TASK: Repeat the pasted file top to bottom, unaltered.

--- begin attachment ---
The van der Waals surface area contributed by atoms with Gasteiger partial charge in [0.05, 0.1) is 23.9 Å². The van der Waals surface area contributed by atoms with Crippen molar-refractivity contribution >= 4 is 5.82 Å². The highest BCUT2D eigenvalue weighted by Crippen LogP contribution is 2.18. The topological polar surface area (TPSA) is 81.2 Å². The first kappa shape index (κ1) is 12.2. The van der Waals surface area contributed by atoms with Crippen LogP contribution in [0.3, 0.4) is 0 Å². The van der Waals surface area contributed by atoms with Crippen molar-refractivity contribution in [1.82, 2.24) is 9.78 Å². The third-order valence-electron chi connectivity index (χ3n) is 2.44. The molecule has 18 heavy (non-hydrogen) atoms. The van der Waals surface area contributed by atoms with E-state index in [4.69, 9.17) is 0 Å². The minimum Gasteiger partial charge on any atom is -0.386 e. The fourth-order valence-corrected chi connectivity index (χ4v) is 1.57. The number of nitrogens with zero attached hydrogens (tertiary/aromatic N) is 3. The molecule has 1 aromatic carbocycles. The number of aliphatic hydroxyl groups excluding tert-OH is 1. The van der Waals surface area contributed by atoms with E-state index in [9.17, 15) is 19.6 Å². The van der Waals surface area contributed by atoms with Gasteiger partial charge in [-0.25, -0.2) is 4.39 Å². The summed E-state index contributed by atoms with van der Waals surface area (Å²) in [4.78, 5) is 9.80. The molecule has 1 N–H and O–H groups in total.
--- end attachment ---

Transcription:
The van der Waals surface area contributed by atoms with Gasteiger partial charge in [0.05, 0.1) is 23.9 Å². The van der Waals surface area contributed by atoms with Crippen molar-refractivity contribution >= 4 is 5.82 Å². The highest BCUT2D eigenvalue weighted by Crippen LogP contribution is 2.18. The topological polar surface area (TPSA) is 81.2 Å². The first kappa shape index (κ1) is 12.2. The van der Waals surface area contributed by atoms with Crippen LogP contribution in [0.3, 0.4) is 0 Å². The van der Waals surface area contributed by atoms with Crippen molar-refractivity contribution in [1.82, 2.24) is 9.78 Å². The third-order valence-electron chi connectivity index (χ3n) is 2.44. The molecule has 18 heavy (non-hydrogen) atoms. The van der Waals surface area contributed by atoms with E-state index in [4.69, 9.17) is 0 Å². The minimum Gasteiger partial charge on any atom is -0.386 e. The fourth-order valence-corrected chi connectivity index (χ4v) is 1.57. The number of nitrogens with zero attached hydrogens (tertiary/aromatic N) is 3. The molecule has 1 aromatic carbocycles. The number of aliphatic hydroxyl groups excluding tert-OH is 1. The van der Waals surface area contributed by atoms with E-state index in [9.17, 15) is 19.6 Å². The van der Waals surface area contributed by atoms with Gasteiger partial charge in [-0.25, -0.2) is 4.39 Å². The summed E-state index contributed by atoms with van der Waals surface area (Å²) in [4.78, 5) is 9.80. The molecule has 1 N–H and O–H groups in total.